Read More




testing

The Darkest Part of the Forest: A fairy-tale remix with a touch of realism

The Darkest Part of the Forest by Holly Black

Once upon a time, in a town called Fairfold, Holly Black set her story for her stand-alone novel The Darkest Part of the Forest. The dark faerie-tale fuses the fantastical with the mundane, as humans and Fae folk exist alongside one another, the faeries even being a huge source of tourism for the little town. That is an original and intriguing premise if there ever was one, with promises of dark twists and turns. But somewhere along the lines the plot failed in its execution,


Read More




testing

The Very Best of Kate Elliott: An excellent display of talent and range

The Very Best of Kate Elliott by Kate Elliott

Kate Elliott is a prolific writer, producing over twenty fantasy and science fiction novels and several highly-acclaimed short stories in the last three decades. This year alone will see the publication of not only The Very Best of Kate Elliott, a collection of twelve short stories and four essays, but also two new novels: Court of Fives and The Black Wolves, and Elliott shows no signs of slowing her output in the future.


Read More




testing

Elizabeth Bear is a literary philanderer

Please join me in welcoming to Elizabeth Bear, who’s on a blog tour to promote her newest book, Karen Memory, a unique blend of steampunk and Wild West excitement which I definitely enjoyed. Today, she’s here to talk about the pros and cons of strict adherence to writing in one style or genre, and to ask whether readers enjoy or dislike when an author swerves from an established path. She’s also got a copy of Karen Memory to give away to one random commenter.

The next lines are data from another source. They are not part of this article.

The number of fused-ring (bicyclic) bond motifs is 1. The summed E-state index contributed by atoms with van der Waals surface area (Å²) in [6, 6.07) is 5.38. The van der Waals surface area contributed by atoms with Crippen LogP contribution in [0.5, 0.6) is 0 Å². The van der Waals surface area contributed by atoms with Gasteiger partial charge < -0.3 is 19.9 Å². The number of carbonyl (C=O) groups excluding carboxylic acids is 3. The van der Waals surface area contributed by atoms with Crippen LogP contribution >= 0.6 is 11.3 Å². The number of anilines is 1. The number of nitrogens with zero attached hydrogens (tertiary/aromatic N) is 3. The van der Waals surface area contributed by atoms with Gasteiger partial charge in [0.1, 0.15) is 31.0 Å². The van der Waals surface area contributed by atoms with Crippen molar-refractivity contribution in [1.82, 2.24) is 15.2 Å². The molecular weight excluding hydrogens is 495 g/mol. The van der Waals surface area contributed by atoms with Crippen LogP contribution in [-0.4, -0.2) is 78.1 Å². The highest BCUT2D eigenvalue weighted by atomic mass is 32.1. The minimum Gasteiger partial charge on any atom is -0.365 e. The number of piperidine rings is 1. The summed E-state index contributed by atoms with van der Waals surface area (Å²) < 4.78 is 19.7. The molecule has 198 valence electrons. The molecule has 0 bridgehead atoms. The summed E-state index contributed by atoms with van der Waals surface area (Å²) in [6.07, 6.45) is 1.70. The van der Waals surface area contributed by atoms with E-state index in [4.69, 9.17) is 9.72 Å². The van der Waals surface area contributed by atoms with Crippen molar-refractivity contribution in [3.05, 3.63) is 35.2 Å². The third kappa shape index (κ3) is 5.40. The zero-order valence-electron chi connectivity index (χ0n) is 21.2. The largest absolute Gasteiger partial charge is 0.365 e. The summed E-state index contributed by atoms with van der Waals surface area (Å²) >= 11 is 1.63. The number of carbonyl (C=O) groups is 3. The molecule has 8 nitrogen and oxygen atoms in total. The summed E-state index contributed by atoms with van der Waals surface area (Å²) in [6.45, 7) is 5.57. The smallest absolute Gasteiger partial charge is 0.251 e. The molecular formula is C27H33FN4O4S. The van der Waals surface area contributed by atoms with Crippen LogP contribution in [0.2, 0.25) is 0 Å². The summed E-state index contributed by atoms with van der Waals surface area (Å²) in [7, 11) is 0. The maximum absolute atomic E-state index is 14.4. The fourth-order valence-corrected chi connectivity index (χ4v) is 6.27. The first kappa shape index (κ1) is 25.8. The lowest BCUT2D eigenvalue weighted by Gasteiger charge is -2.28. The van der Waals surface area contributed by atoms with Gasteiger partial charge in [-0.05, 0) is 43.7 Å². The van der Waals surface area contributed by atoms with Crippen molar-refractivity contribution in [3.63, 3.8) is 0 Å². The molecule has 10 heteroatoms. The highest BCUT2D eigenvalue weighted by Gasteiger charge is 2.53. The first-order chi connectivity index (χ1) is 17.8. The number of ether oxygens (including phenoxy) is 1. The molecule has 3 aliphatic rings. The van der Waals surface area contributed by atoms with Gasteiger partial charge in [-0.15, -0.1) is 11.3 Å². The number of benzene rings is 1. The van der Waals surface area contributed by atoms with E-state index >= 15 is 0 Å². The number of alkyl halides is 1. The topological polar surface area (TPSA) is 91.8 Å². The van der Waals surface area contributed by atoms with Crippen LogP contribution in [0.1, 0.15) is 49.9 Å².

Hello there.


Read More




testing

Karen Memory: A purely fun mashup of steampunk and Weird West

Karen Memory by Elizabeth Bear

If — like me — you find steampunk to be a problematic genre, take heart: Elizabeth Bear has created the cure, and it is called Karen Memory. This is a rollicking good story, full of period-appropriate details and flights of fancy, nefarious plots, honest romance, and women who say things like “I gotta get to my sewing machine” and mean it as a call to arms.

Our heroine is Karen Memery, a “seamstress” who works in Madame Damnable’s Hôtel Mon Cherie,


Read More




testing

Trigger Warning: Some stand-out tales, and some bits and bobs